3. There were points where I really felt like Rowling was just going through the paces -- as if she'd written out a chart of characters and brainstormed each one's "just dessert," and basically plotted her seventh book around making sure we revisit every interesting member of the Potter world somewhere or another. The first half of the book especially felt, at times, like a farewell tour, playing all the greatest hits one more time. Good for a fanfiction, not for the climax of the most popular book series of all time.

4. The Dursleys were barely despicable at all. Throw me a bone here!

5. Give me more in the epilogue! At least make it INTERESTING. Matt pointed out, after the climax of Lord of the Rings, there's another hundred pages or so of the Scouring of the Shire, another hundred pages of time to revel in Sauron's defeat, and enjoy Frodo's newfound asskickery, before the book finally ends. How quickly did Rowling wrap up this book? ELEVEN pages after Voldemort dies, the book, epilogue and all, is finished. It's like she got sick of her own series, and wanted to wrap it up as quick as she could. (PS: Wouldn't Return of the King have been better if they had 20 minutes of the hobbits cleaning up the Shire instead of having 28 minutes of "And. . . . it's over. . . no, no it isn't. Gotcha!" These guys made fun of the ending of Lord of the Rings in a really funny way.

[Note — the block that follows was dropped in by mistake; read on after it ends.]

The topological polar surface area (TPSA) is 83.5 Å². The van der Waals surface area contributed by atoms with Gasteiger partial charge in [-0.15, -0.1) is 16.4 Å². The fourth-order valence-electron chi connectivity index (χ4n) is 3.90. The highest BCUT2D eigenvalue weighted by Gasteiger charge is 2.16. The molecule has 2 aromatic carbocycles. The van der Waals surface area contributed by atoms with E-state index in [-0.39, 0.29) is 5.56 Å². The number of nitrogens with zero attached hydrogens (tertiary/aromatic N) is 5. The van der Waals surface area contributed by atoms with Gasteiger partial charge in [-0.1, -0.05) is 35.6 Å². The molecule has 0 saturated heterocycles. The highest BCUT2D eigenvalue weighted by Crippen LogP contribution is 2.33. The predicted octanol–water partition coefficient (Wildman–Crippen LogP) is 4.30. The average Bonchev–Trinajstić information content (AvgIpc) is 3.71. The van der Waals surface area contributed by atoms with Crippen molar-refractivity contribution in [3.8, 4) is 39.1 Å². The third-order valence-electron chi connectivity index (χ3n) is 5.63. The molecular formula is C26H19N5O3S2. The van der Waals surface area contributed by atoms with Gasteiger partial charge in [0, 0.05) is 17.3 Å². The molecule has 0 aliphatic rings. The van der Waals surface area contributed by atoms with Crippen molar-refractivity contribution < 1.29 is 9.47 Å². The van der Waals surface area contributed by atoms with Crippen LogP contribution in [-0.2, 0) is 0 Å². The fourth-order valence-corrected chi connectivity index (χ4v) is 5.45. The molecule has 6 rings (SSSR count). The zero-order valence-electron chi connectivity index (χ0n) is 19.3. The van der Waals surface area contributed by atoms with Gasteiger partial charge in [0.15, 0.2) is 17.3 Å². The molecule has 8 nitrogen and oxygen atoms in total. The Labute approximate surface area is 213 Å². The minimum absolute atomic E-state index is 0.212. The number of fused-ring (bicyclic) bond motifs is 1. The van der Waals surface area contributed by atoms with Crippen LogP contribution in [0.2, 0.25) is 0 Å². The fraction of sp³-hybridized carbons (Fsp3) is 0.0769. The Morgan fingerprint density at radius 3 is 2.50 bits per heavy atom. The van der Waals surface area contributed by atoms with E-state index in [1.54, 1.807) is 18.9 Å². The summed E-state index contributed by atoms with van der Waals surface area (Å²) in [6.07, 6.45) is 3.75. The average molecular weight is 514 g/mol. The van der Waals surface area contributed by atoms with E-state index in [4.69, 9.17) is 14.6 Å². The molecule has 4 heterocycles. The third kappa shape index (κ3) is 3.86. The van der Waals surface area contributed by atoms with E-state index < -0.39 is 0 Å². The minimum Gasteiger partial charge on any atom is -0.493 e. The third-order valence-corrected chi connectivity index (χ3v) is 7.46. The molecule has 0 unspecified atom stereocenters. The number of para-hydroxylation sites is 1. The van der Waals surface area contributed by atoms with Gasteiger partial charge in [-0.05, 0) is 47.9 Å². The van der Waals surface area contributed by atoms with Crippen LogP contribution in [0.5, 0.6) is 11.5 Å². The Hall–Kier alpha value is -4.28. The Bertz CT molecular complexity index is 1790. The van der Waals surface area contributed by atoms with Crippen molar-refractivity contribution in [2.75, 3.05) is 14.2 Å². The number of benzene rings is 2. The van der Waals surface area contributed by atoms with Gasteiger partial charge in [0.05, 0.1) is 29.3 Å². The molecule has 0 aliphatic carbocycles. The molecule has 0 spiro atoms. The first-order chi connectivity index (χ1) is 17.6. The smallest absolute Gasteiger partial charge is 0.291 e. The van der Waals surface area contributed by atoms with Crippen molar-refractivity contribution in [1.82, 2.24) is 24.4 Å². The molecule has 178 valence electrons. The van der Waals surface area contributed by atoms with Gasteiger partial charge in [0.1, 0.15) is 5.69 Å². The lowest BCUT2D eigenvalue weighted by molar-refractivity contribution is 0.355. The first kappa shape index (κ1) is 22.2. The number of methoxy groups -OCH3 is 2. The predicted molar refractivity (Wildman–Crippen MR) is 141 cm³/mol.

6. Voldemort is dumb. (SPOILER WARNING) -Voldemort uses magical means to try and kill Harry four times (book one, four, five, early in book seven) and also as a baby. Each time, he fails. Obviously, its time to change tactics. If he had any brains, he'd have just given each of his minions a knife and said "disarm him, and cut his throat on sight." Messy, but effective. Bellatrix threatens Hermione with a knife -- wizards obviously know how to USE knives (unlike postage stamps, which they don't quite get), so why not? -instead, he insists on facing Harry himself, in the same arena (magical duel) where he lost many times before. ego? pride? stupidity. Then, in the final climax, when he didn't kill Harry THIRTY MINUTES BEFORE with his killing curse, he STILL tries to defeat Harry in a duel AGAIN! My buddy quotes an old Alcoholics Anonymous proverb: "Doing the same thing, but expecting different results, is insanity." Moldy-wart is BIGGER than Harry, and meaner -- he could probably have killed Harry with his bare hands if he wanted to, if he'd disarmed him. At least he hadn't already tried that and FAILED (four times).

-if he really fears death, why does he make so many powerful enemies, and try to take over the wizarding world, sticking his neck out so far, rather than holing up in a forest and working his dark, life-extending enchantments? (That one's courtesy of Gregg Easterbrook from

-He should have read the evil overlord list.